Pain and Glory

Original title or aka: Dolor y Gloria

Director: Pedro Almodovar
Starring: Antonio Banderas, Asier Etxeandia, Leonardo Sbaraglia, Penelope Cruz, Julieta Serrano, and Cesar Vicente
Distributor: Sony Pictures
Runtime: 113 mins. Reviewed in Nov 2019
| JustWatch |
Rating notes: Strong drug use and brief nudity

This Spanish, subtitled drama is written and directed by Pedro Almodovar, who has directed quality films in the past such as “Women on the Verge of a Nervous Breakdown” (1988), and “All about my Mother (1999)”. At the 2019 Cannes Film Festival, Antonio Banderas won the Festival’s Best Actor award for it. The film is autobiographical in its intent, and tells the story of a film Director who reflects on his life, his past and present achievements, and the motivations and choices that have shaped him. The film is a thinly disguised version of Almovodar’s actual life, and is Almovodar’s 21st film.

In the film, Salvador Mallo (Antonio Banderas) is ageing, poor in health, severely depressed, and his life is in professional decline. Life events are remembered by him now with pain and joy. The film argues that recovering memories from the past can have a therapeutic effect, which Salvador pursues to re-energise and re-channel his ailing motivation.

Salvador re-lives his schooling days, his first adult love in the 1980s, his joyous discovery of the cinema, and the art of film-making that has been so important to him. Currently, he is in the middle of a creative crisis, and decides to renew contact with Alberto Crestor (Asier Etxeandia), an actor, who he quarrelled with 32 years previously. In fantasy and reality, he has a series of encounters with persons who have been significant to him, including his mother (Penelope Cruz) when he was a young boy; his ex-lover, Federico (Leonardo Sbaraglia); his elderly mother (Julieta Serrano):, and a local labourer (Cesar Vicente) who helps resolve Salvador’s crisis with a painting the labourer had done of him in the past for teaching him how to read and write.

In recalling significant moments in his life, Salvador re-experiences love and separation, and retrieves the experiences he had of personal happiness, sexual longing, and professional success. The most important thing for him now is his capacity to experience the vibrant connection between life and art. In all his memories, pain and glory feature – which gives the movie its title.

The film is stylish, and exceptionally well made, and its impact is highly emotional. From his past, Almovodar resurrects the personal significance of the relationship between mother and son, the nature of longing and art, and some of his conflicts about the Catholic Church.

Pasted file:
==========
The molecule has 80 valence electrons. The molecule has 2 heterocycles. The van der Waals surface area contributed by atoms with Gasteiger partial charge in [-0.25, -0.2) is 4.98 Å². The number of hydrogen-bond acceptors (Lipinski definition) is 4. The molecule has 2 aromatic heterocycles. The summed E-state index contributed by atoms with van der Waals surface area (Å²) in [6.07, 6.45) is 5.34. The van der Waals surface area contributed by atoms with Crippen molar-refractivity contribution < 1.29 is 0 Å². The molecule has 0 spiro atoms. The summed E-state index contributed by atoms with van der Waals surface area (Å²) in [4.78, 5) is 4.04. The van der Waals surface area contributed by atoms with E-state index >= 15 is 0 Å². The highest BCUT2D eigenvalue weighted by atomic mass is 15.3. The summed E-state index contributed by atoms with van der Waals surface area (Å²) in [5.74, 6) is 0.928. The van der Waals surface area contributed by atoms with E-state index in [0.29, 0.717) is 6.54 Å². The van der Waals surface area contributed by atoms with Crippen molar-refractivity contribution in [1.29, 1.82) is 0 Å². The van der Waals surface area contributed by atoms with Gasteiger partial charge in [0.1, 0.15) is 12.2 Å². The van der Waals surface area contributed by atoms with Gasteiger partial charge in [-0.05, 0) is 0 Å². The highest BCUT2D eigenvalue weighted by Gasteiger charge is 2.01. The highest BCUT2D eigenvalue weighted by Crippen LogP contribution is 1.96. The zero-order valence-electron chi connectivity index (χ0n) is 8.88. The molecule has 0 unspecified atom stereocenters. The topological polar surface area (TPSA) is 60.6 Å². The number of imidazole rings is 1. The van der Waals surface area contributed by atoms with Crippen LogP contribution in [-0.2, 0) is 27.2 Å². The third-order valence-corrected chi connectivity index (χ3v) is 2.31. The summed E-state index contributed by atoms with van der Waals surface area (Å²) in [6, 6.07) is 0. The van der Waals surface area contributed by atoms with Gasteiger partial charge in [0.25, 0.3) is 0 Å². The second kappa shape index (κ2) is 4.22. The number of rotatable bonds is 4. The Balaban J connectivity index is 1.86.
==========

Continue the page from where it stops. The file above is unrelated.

This is a sensual movie that is vibrantly photographed with a focus on the primary colours of black, white, red, green, and blue – in a kaleidoscope of vivid, attention-getting, patterned and/or delineated scenarios. Banderas is entirely believable as the film Director, Salvador, who acts out the major crises in Almovodar’s life. The film itself is visually stunning, well scripted, and personal, and it drifts over Almovodar’s past in a gentle, hypnotic-like way that is highly introspective.

Antonio Banderas plays Almovodar touchingly. He captures Almovodar as a Director struggling to move forward, but retreating into the past to re-discover what he experienced before. Banderas’s task is made more credible by the fact that he has acted in Almovodar’s films for over three decades, and Almovodar has contributed enormously to help make him the movie star he now is.

In past films, Pedro Almovodar has shown himself to be a provocative and controversial Director. He has played fast and loose with human sexuality, for example, and he has offered strong criticisms of the Catholic Church. Similar elements occur in this movie, but laying Almodovar’s preconceptions aside, this film demonstrates quite clearly that he is a master craftsman of the art of creative film-making.

The film mixes fiction with reality imaginatively, and unlocks Almovodar’s personal conflicts in a thoughtful, and thoroughly absorbing way.

Peter W. Sheehan is Associate of the Australian Catholic Office for Film and Broadcasting

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